He does seem to sometimes behave a bit like an agent from that intelligence agency of The Culture — like a special circumstances agent, and perhaps that’s one way to think about what he’s up to, through the lens of science-fiction narratives anyway. I believe he genuinely thinks he’s doing what’s best for humanity — so it’s up to us to ask whether that’s true, and to maybe more frequently ask him to engage with other people thinking about these problems as well.
Do you have any suggestions on how we, as a species, should decide who goes to settle space?
I think the fact that we would even have to decide who gets to go into space and settle is a great indication that as a society we aren’t ready to go into space and settle on other worlds — we still live in a world of artificial scarcity and inequality that makes such a decision even possible or necessary. Instead, imagine if it were the case that everyone on Earth had the technology, means, ability, and right to move anywhere they wanted on Earth. Once we’re there, then we’re probably ready to move out into space because we’ve then achieved something more egalitarian here on Earth, and whoever wants to go into space could just decide to do so, and whoever doesn’t want to won’t.
This is a different question however, from whether I think we should do it anyway, even though we aren’t ready.
Erika: Human reproduction in a resource-limited environment will likely be a major issue in space settlements. I worry that this will lead to discrimination against people who can’t procreate naturally (because they are gay, infertile, elderly, or simply don’t want to) when selecting candidates for space settlement. What are your thoughts?
Michael: Procreation is an interesting question — some anthropologists have written really interesting work about the idea of what “queer futures” might mean, something I think about as well — and just riffing on that idea, I think we might argue that procreation, or reproduction doesn’t have to mean producing biological offspring — it can mean a lot of things — creating artwork, synthesizing information, scholarship, crafts, invention, storytelling, passing on traditional knowledge, literature, and so on. So I wonder what queer reproduction could look like in these futures.
Once we’re living in space, especially trying to cross interstellar space I don’t think biological reproduction will be an issue — generation ships will include crew who do reproduce and crew who don’t, and that will be up to individuals, an option available to all, and available in many forms from biological to otherwise, and each subsequent generation will also include all sorts of people who make all sorts of decisions because that’s what it is to be human — we are that diversity — and even if we tried to exclude it by design it would simply re-appear.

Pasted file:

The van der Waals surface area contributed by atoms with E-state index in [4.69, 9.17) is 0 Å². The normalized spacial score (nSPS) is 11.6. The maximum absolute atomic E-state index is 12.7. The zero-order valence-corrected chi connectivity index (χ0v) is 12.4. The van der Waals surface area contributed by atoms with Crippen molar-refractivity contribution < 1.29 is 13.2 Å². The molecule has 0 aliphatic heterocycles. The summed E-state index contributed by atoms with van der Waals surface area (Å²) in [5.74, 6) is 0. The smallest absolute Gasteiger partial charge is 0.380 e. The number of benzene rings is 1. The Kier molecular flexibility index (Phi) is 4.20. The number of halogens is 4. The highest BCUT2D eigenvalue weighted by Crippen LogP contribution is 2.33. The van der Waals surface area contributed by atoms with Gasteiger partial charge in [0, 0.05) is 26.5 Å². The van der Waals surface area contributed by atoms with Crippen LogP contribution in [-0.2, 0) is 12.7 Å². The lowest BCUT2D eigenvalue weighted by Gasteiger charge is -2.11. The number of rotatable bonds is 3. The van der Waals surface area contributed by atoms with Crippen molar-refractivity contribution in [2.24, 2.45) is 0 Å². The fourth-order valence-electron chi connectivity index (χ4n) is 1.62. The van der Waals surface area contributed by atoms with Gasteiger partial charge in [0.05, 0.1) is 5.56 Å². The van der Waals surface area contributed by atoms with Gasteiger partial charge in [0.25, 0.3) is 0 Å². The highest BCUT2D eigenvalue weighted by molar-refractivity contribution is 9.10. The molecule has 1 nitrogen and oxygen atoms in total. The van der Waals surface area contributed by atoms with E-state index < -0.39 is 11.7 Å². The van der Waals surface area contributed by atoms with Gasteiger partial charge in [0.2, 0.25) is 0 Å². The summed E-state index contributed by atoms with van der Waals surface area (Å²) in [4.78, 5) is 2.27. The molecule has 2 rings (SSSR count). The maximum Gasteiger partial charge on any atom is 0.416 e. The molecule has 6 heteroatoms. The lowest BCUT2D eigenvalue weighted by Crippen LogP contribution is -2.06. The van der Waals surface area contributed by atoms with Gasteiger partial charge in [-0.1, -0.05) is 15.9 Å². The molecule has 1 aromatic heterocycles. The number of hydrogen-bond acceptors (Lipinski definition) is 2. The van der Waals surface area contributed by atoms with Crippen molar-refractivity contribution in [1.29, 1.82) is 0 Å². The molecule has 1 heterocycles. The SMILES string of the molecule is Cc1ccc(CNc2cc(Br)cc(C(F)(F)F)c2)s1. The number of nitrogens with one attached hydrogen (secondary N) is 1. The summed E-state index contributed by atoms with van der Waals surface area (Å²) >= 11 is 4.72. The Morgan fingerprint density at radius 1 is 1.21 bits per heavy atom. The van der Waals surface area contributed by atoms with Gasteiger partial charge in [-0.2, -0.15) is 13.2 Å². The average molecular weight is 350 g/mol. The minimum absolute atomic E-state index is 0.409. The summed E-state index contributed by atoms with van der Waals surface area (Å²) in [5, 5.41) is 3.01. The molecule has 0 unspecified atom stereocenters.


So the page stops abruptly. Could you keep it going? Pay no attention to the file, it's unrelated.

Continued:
If we’re discriminating, in any form, again I’d propose that says we’re not ready to be leaving the Earth — that isn’t to say we should be working on HOW to move into space though, a process through which we can also work on the issue of ending inequality, though that’s often left out of that work it doesn’t have to be.
Erika: What can space settlement enthusiasts do now to ensure that the future of space settlement is inclusive and equitable?
Michael: I’ve argued that we already have the tools we need to survive in space, but we’re not using them — at Starship Congress this year in Monterey, I talked about these tools as “cultural infrastructure” — this includes treating our environment as precious, because habitability has to be a priority — cultural infrastructure includes different languages, traditions, religions, philosophies — all the diverse perspectives and approaches that have allowed us to survive on Earth — it includes ancestral and traditional knowledge, science, arts, humanities education — it includes healthcare as a fundamental right — and it includes mutual aid, we need to be a society that will always help anyone who needs out help. If that isn’t a fundamental cultural value and principle of our planetary society, we won’t survive in space, on the moon, or on Mars.
So, to ensure a good future in space, we start here — we have to build that here on a global scale. Then we will have the preconditions necessary for inclusive and equitable futures in space.
Erika: Do you think that we should settle space?
Michael: Yes. What I mean by this is that “they” are going to settle space whether we like it or not, so “we,” especially people who are opposed or skeptical or have critiques or are excited about it but have visions that include justice, “we” need to engage with the idea of moving into space so we can transform it into the fact that “we” are included, and ensure that we also get to participate equally in shaping when, how, and why we move into space as a species.